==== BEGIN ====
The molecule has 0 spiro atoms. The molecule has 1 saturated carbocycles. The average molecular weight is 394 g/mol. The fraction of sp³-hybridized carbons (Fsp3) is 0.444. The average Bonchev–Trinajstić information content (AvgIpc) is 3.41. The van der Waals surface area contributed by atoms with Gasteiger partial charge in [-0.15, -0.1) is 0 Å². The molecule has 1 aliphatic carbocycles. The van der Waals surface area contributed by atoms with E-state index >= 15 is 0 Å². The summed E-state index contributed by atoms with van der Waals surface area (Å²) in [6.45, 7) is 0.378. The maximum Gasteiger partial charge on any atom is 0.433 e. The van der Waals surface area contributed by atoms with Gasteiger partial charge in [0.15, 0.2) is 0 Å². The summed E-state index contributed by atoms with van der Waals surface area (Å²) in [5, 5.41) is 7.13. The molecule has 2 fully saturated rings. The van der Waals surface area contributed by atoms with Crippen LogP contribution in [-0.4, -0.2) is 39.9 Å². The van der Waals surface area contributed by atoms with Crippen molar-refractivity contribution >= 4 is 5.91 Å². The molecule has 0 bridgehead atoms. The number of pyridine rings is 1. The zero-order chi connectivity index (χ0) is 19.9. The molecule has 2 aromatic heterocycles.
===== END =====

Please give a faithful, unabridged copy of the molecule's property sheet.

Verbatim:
The molecule has 0 spiro atoms. The molecule has 1 saturated carbocycles. The average molecular weight is 394 g/mol. The fraction of sp³-hybridized carbons (Fsp3) is 0.444. The average Bonchev–Trinajstić information content (AvgIpc) is 3.41. The van der Waals surface area contributed by atoms with Gasteiger partial charge in [-0.15, -0.1) is 0 Å². The molecule has 1 aliphatic carbocycles. The van der Waals surface area contributed by atoms with E-state index >= 15 is 0 Å². The summed E-state index contributed by atoms with van der Waals surface area (Å²) in [6.45, 7) is 0.378. The maximum Gasteiger partial charge on any atom is 0.433 e. The van der Waals surface area contributed by atoms with Gasteiger partial charge in [0.15, 0.2) is 0 Å². The summed E-state index contributed by atoms with van der Waals surface area (Å²) in [5, 5.41) is 7.13. The molecule has 2 fully saturated rings. The van der Waals surface area contributed by atoms with Crippen LogP contribution in [-0.4, -0.2) is 39.9 Å². The van der Waals surface area contributed by atoms with Crippen molar-refractivity contribution >= 4 is 5.91 Å². The molecule has 0 bridgehead atoms. The number of pyridine rings is 1. The zero-order chi connectivity index (χ0) is 19.9. The molecule has 2 aromatic heterocycles.